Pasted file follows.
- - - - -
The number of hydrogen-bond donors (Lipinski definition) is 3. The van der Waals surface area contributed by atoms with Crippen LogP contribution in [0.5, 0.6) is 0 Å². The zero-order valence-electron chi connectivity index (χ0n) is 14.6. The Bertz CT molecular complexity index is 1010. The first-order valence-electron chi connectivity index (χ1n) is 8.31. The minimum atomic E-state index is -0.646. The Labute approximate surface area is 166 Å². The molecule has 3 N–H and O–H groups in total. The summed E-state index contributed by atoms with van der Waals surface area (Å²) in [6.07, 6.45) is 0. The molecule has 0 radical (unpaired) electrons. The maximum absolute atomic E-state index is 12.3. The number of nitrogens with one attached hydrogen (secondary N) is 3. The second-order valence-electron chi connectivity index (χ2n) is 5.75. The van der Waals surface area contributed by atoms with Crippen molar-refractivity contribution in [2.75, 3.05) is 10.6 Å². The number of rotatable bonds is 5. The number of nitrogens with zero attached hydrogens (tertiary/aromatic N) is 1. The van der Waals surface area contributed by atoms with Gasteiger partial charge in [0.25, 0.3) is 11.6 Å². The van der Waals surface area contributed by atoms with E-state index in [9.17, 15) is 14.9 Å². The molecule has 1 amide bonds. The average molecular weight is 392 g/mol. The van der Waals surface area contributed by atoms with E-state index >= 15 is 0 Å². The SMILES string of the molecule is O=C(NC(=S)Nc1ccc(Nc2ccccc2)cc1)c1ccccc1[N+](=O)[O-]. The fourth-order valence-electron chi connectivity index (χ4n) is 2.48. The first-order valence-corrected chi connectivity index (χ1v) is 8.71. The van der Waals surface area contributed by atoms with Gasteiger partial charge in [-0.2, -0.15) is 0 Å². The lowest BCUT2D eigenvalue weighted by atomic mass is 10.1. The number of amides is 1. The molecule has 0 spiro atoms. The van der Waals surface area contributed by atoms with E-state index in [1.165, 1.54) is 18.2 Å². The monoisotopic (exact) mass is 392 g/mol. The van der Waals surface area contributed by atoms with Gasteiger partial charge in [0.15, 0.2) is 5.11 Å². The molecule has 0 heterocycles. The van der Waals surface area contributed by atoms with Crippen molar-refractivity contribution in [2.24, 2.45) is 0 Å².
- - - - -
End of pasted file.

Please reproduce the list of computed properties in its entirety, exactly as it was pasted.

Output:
The number of hydrogen-bond donors (Lipinski definition) is 3. The van der Waals surface area contributed by atoms with Crippen LogP contribution in [0.5, 0.6) is 0 Å². The zero-order valence-electron chi connectivity index (χ0n) is 14.6. The Bertz CT molecular complexity index is 1010. The first-order valence-electron chi connectivity index (χ1n) is 8.31. The minimum atomic E-state index is -0.646. The Labute approximate surface area is 166 Å². The molecule has 3 N–H and O–H groups in total. The summed E-state index contributed by atoms with van der Waals surface area (Å²) in [6.07, 6.45) is 0. The molecule has 0 radical (unpaired) electrons. The maximum absolute atomic E-state index is 12.3. The number of nitrogens with one attached hydrogen (secondary N) is 3. The second-order valence-electron chi connectivity index (χ2n) is 5.75. The van der Waals surface area contributed by atoms with Crippen molar-refractivity contribution in [2.75, 3.05) is 10.6 Å². The number of rotatable bonds is 5. The number of nitrogens with zero attached hydrogens (tertiary/aromatic N) is 1. The van der Waals surface area contributed by atoms with Gasteiger partial charge in [0.25, 0.3) is 11.6 Å². The van der Waals surface area contributed by atoms with E-state index in [9.17, 15) is 14.9 Å². The molecule has 1 amide bonds. The average molecular weight is 392 g/mol. The van der Waals surface area contributed by atoms with E-state index >= 15 is 0 Å². The SMILES string of the molecule is O=C(NC(=S)Nc1ccc(Nc2ccccc2)cc1)c1ccccc1[N+](=O)[O-]. The fourth-order valence-electron chi connectivity index (χ4n) is 2.48. The first-order valence-corrected chi connectivity index (χ1v) is 8.71. The van der Waals surface area contributed by atoms with Gasteiger partial charge in [-0.2, -0.15) is 0 Å². The lowest BCUT2D eigenvalue weighted by atomic mass is 10.1. The number of amides is 1. The molecule has 0 spiro atoms. The van der Waals surface area contributed by atoms with E-state index in [1.165, 1.54) is 18.2 Å². The monoisotopic (exact) mass is 392 g/mol. The van der Waals surface area contributed by atoms with Gasteiger partial charge in [0.15, 0.2) is 5.11 Å². The molecule has 0 heterocycles. The van der Waals surface area contributed by atoms with Crippen molar-refractivity contribution in [2.24, 2.45) is 0 Å².